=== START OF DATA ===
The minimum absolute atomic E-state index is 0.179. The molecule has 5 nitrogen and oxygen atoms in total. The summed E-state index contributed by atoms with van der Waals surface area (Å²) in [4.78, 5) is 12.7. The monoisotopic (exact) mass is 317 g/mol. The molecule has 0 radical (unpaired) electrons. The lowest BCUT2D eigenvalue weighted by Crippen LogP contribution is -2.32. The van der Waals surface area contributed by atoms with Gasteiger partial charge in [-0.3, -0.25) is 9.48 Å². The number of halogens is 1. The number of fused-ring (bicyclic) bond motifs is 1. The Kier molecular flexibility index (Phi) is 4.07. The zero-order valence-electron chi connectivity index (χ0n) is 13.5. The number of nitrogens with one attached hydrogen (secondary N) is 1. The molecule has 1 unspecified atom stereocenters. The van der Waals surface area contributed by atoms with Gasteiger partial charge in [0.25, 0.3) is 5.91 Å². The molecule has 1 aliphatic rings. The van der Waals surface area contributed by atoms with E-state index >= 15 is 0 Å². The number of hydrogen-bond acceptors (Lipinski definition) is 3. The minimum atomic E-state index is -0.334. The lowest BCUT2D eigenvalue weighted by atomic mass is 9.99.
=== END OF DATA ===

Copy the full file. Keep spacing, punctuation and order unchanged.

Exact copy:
The minimum absolute atomic E-state index is 0.179. The molecule has 5 nitrogen and oxygen atoms in total. The summed E-state index contributed by atoms with van der Waals surface area (Å²) in [4.78, 5) is 12.7. The monoisotopic (exact) mass is 317 g/mol. The molecule has 0 radical (unpaired) electrons. The lowest BCUT2D eigenvalue weighted by Crippen LogP contribution is -2.32. The van der Waals surface area contributed by atoms with Gasteiger partial charge in [-0.3, -0.25) is 9.48 Å². The number of halogens is 1. The number of fused-ring (bicyclic) bond motifs is 1. The Kier molecular flexibility index (Phi) is 4.07. The zero-order valence-electron chi connectivity index (χ0n) is 13.5. The number of nitrogens with one attached hydrogen (secondary N) is 1. The molecule has 1 unspecified atom stereocenters. The van der Waals surface area contributed by atoms with Gasteiger partial charge in [0.25, 0.3) is 5.91 Å². The molecule has 1 aliphatic rings. The van der Waals surface area contributed by atoms with E-state index >= 15 is 0 Å². The number of hydrogen-bond acceptors (Lipinski definition) is 3. The minimum atomic E-state index is -0.334. The lowest BCUT2D eigenvalue weighted by atomic mass is 9.99.